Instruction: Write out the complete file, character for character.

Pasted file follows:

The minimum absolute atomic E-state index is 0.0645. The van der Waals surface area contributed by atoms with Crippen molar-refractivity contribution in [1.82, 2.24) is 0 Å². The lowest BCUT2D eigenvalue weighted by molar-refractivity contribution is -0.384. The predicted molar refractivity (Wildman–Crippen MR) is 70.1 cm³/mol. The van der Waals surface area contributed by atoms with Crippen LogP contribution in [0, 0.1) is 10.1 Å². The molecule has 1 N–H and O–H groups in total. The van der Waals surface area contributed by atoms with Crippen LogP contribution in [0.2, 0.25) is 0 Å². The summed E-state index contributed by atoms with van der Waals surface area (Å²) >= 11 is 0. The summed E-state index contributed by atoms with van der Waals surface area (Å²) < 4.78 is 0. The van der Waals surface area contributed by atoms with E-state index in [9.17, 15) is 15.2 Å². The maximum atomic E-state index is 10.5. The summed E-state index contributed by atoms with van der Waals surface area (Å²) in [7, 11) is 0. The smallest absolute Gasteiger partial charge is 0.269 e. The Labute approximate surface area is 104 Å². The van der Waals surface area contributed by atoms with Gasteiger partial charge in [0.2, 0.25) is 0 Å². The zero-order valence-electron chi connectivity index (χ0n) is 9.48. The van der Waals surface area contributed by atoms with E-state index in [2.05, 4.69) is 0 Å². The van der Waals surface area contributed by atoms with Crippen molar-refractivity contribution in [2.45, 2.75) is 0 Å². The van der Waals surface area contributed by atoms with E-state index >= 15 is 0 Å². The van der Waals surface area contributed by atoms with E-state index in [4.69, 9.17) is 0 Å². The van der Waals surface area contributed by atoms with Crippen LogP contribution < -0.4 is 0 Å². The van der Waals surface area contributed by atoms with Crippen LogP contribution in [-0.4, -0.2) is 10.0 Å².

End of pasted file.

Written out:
The minimum absolute atomic E-state index is 0.0645. The van der Waals surface area contributed by atoms with Crippen molar-refractivity contribution in [1.82, 2.24) is 0 Å². The lowest BCUT2D eigenvalue weighted by molar-refractivity contribution is -0.384. The predicted molar refractivity (Wildman–Crippen MR) is 70.1 cm³/mol. The van der Waals surface area contributed by atoms with Crippen LogP contribution in [0, 0.1) is 10.1 Å². The molecule has 1 N–H and O–H groups in total. The van der Waals surface area contributed by atoms with Crippen LogP contribution in [0.2, 0.25) is 0 Å². The summed E-state index contributed by atoms with van der Waals surface area (Å²) >= 11 is 0. The summed E-state index contributed by atoms with van der Waals surface area (Å²) < 4.78 is 0. The van der Waals surface area contributed by atoms with E-state index in [9.17, 15) is 15.2 Å². The maximum atomic E-state index is 10.5. The summed E-state index contributed by atoms with van der Waals surface area (Å²) in [7, 11) is 0. The smallest absolute Gasteiger partial charge is 0.269 e. The Labute approximate surface area is 104 Å². The van der Waals surface area contributed by atoms with Gasteiger partial charge in [0.2, 0.25) is 0 Å². The zero-order valence-electron chi connectivity index (χ0n) is 9.48. The van der Waals surface area contributed by atoms with E-state index in [2.05, 4.69) is 0 Å². The van der Waals surface area contributed by atoms with Crippen molar-refractivity contribution in [2.45, 2.75) is 0 Å². The van der Waals surface area contributed by atoms with E-state index >= 15 is 0 Å². The van der Waals surface area contributed by atoms with E-state index in [4.69, 9.17) is 0 Å². The van der Waals surface area contributed by atoms with Crippen LogP contribution < -0.4 is 0 Å². The van der Waals surface area contributed by atoms with Crippen LogP contribution in [-0.4, -0.2) is 10.0 Å².